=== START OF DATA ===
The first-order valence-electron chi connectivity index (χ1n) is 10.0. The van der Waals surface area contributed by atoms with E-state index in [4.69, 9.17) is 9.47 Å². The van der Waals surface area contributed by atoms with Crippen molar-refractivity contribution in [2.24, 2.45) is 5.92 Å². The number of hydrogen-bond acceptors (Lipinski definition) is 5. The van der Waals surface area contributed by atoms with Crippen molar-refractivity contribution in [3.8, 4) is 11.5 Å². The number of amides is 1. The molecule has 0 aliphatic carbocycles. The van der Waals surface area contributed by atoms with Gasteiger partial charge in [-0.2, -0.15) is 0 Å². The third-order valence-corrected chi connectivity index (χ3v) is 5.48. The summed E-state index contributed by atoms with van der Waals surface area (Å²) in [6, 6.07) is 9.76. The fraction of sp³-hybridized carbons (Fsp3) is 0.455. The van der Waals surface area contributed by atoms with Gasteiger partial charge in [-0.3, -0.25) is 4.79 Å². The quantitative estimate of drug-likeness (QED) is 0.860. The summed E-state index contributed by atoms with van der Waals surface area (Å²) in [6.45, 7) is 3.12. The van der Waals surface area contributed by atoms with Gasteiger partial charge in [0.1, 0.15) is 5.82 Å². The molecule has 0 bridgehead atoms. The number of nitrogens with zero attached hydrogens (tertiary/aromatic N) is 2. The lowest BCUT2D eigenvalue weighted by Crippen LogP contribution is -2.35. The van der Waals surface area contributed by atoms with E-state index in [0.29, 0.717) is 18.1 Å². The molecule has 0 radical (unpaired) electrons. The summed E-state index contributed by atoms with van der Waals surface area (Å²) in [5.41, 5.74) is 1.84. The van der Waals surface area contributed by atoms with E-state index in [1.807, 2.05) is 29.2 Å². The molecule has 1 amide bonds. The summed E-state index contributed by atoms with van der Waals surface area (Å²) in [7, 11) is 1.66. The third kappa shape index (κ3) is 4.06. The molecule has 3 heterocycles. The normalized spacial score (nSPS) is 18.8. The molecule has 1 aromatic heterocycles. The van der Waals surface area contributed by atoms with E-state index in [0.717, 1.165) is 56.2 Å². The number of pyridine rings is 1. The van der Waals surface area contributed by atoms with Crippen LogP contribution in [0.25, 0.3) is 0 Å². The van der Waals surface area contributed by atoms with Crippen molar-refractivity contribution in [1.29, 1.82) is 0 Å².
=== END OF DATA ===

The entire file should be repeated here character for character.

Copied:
The first-order valence-electron chi connectivity index (χ1n) is 10.0. The van der Waals surface area contributed by atoms with E-state index in [4.69, 9.17) is 9.47 Å². The van der Waals surface area contributed by atoms with Crippen molar-refractivity contribution in [2.24, 2.45) is 5.92 Å². The number of hydrogen-bond acceptors (Lipinski definition) is 5. The van der Waals surface area contributed by atoms with Crippen molar-refractivity contribution in [3.8, 4) is 11.5 Å². The number of amides is 1. The molecule has 0 aliphatic carbocycles. The van der Waals surface area contributed by atoms with Gasteiger partial charge in [-0.2, -0.15) is 0 Å². The third-order valence-corrected chi connectivity index (χ3v) is 5.48. The summed E-state index contributed by atoms with van der Waals surface area (Å²) in [6, 6.07) is 9.76. The fraction of sp³-hybridized carbons (Fsp3) is 0.455. The van der Waals surface area contributed by atoms with Gasteiger partial charge in [-0.3, -0.25) is 4.79 Å². The quantitative estimate of drug-likeness (QED) is 0.860. The summed E-state index contributed by atoms with van der Waals surface area (Å²) in [6.45, 7) is 3.12. The van der Waals surface area contributed by atoms with Gasteiger partial charge in [0.1, 0.15) is 5.82 Å². The molecule has 0 bridgehead atoms. The number of nitrogens with zero attached hydrogens (tertiary/aromatic N) is 2. The lowest BCUT2D eigenvalue weighted by Crippen LogP contribution is -2.35. The van der Waals surface area contributed by atoms with E-state index in [0.29, 0.717) is 18.1 Å². The molecule has 0 radical (unpaired) electrons. The summed E-state index contributed by atoms with van der Waals surface area (Å²) in [5.41, 5.74) is 1.84. The van der Waals surface area contributed by atoms with E-state index in [1.807, 2.05) is 29.2 Å². The molecule has 1 amide bonds. The summed E-state index contributed by atoms with van der Waals surface area (Å²) in [7, 11) is 1.66. The third kappa shape index (κ3) is 4.06. The molecule has 3 heterocycles. The normalized spacial score (nSPS) is 18.8. The molecule has 1 aromatic heterocycles. The van der Waals surface area contributed by atoms with E-state index in [0.717, 1.165) is 56.2 Å². The number of pyridine rings is 1. The van der Waals surface area contributed by atoms with Crippen LogP contribution in [0.25, 0.3) is 0 Å². The van der Waals surface area contributed by atoms with Crippen molar-refractivity contribution in [1.29, 1.82) is 0 Å².